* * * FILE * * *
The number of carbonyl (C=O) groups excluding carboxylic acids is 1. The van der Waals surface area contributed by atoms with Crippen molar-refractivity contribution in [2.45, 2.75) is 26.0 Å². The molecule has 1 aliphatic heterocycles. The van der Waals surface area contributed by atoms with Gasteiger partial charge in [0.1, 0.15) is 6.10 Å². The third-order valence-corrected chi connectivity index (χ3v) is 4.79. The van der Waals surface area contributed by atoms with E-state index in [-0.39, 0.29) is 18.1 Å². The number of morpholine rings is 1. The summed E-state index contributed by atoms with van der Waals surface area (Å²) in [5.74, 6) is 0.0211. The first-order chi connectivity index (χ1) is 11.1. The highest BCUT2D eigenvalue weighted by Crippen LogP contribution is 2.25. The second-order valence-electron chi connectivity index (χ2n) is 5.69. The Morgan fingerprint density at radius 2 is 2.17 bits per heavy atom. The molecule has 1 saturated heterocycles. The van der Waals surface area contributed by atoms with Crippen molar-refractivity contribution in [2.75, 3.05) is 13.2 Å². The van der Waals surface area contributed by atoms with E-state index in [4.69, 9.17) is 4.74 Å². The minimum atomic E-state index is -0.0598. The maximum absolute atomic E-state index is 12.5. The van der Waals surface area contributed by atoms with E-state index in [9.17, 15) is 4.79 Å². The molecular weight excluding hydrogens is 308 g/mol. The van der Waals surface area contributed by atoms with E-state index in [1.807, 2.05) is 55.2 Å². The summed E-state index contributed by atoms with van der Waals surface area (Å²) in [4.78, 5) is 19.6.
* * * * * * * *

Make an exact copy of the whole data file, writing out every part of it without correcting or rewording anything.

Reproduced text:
The number of carbonyl (C=O) groups excluding carboxylic acids is 1. The van der Waals surface area contributed by atoms with Crippen molar-refractivity contribution in [2.45, 2.75) is 26.0 Å². The molecule has 1 aliphatic heterocycles. The van der Waals surface area contributed by atoms with Gasteiger partial charge in [0.1, 0.15) is 6.10 Å². The third-order valence-corrected chi connectivity index (χ3v) is 4.79. The van der Waals surface area contributed by atoms with E-state index in [-0.39, 0.29) is 18.1 Å². The number of morpholine rings is 1. The summed E-state index contributed by atoms with van der Waals surface area (Å²) in [5.74, 6) is 0.0211. The first-order chi connectivity index (χ1) is 11.1. The highest BCUT2D eigenvalue weighted by Crippen LogP contribution is 2.25. The second-order valence-electron chi connectivity index (χ2n) is 5.69. The Morgan fingerprint density at radius 2 is 2.17 bits per heavy atom. The molecule has 1 saturated heterocycles. The van der Waals surface area contributed by atoms with Crippen molar-refractivity contribution in [2.75, 3.05) is 13.2 Å². The van der Waals surface area contributed by atoms with E-state index in [4.69, 9.17) is 4.74 Å². The minimum atomic E-state index is -0.0598. The maximum absolute atomic E-state index is 12.5. The van der Waals surface area contributed by atoms with E-state index in [9.17, 15) is 4.79 Å². The molecular weight excluding hydrogens is 308 g/mol. The van der Waals surface area contributed by atoms with E-state index in [1.807, 2.05) is 55.2 Å². The summed E-state index contributed by atoms with van der Waals surface area (Å²) in [4.78, 5) is 19.6.